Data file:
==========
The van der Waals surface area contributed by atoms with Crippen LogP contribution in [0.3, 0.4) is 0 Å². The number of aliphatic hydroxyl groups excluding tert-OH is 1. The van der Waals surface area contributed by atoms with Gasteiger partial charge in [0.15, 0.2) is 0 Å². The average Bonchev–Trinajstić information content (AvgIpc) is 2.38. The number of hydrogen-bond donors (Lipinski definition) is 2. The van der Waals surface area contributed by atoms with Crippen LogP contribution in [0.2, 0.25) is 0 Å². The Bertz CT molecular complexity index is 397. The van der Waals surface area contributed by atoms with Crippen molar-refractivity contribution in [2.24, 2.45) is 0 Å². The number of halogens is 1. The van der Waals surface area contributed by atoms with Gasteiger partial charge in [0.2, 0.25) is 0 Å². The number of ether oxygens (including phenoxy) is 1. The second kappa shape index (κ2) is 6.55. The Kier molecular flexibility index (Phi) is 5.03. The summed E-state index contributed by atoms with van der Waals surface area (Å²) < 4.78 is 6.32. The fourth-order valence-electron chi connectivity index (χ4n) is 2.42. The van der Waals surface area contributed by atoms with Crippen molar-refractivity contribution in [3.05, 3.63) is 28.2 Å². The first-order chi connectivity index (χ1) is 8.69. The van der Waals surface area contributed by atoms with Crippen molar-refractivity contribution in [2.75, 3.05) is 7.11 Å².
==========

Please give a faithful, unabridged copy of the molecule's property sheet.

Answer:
The van der Waals surface area contributed by atoms with Crippen LogP contribution in [0.3, 0.4) is 0 Å². The number of aliphatic hydroxyl groups excluding tert-OH is 1. The van der Waals surface area contributed by atoms with Gasteiger partial charge in [0.15, 0.2) is 0 Å². The average Bonchev–Trinajstić information content (AvgIpc) is 2.38. The number of hydrogen-bond donors (Lipinski definition) is 2. The van der Waals surface area contributed by atoms with Crippen LogP contribution in [0.2, 0.25) is 0 Å². The Bertz CT molecular complexity index is 397. The van der Waals surface area contributed by atoms with Crippen molar-refractivity contribution in [2.24, 2.45) is 0 Å². The number of halogens is 1. The van der Waals surface area contributed by atoms with Gasteiger partial charge in [0.2, 0.25) is 0 Å². The number of ether oxygens (including phenoxy) is 1. The second kappa shape index (κ2) is 6.55. The Kier molecular flexibility index (Phi) is 5.03. The summed E-state index contributed by atoms with van der Waals surface area (Å²) < 4.78 is 6.32. The fourth-order valence-electron chi connectivity index (χ4n) is 2.42. The van der Waals surface area contributed by atoms with Crippen molar-refractivity contribution in [3.05, 3.63) is 28.2 Å². The first-order chi connectivity index (χ1) is 8.69. The van der Waals surface area contributed by atoms with Crippen molar-refractivity contribution in [2.75, 3.05) is 7.11 Å².